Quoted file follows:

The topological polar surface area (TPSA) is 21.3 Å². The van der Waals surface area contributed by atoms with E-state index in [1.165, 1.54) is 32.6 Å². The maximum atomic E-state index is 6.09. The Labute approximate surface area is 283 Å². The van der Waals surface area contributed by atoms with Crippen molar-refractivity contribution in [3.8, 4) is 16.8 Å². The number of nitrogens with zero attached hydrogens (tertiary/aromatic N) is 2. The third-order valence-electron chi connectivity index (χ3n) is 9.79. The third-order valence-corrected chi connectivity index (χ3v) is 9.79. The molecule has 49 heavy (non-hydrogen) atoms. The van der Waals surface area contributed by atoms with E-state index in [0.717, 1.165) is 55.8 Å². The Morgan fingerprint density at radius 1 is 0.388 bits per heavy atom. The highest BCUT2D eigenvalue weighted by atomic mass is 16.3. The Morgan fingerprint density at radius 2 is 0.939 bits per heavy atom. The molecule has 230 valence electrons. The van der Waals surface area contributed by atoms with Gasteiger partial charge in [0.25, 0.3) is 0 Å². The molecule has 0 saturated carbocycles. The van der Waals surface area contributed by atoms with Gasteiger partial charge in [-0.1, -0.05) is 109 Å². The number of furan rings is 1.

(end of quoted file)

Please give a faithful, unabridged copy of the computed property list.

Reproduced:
The topological polar surface area (TPSA) is 21.3 Å². The van der Waals surface area contributed by atoms with E-state index in [1.165, 1.54) is 32.6 Å². The maximum atomic E-state index is 6.09. The Labute approximate surface area is 283 Å². The van der Waals surface area contributed by atoms with Crippen molar-refractivity contribution in [3.8, 4) is 16.8 Å². The number of nitrogens with zero attached hydrogens (tertiary/aromatic N) is 2. The third-order valence-electron chi connectivity index (χ3n) is 9.79. The third-order valence-corrected chi connectivity index (χ3v) is 9.79. The molecule has 49 heavy (non-hydrogen) atoms. The van der Waals surface area contributed by atoms with E-state index in [0.717, 1.165) is 55.8 Å². The Morgan fingerprint density at radius 1 is 0.388 bits per heavy atom. The highest BCUT2D eigenvalue weighted by atomic mass is 16.3. The Morgan fingerprint density at radius 2 is 0.939 bits per heavy atom. The molecule has 230 valence electrons. The van der Waals surface area contributed by atoms with Gasteiger partial charge in [0.25, 0.3) is 0 Å². The molecule has 0 saturated carbocycles. The van der Waals surface area contributed by atoms with Gasteiger partial charge in [-0.1, -0.05) is 109 Å². The number of furan rings is 1.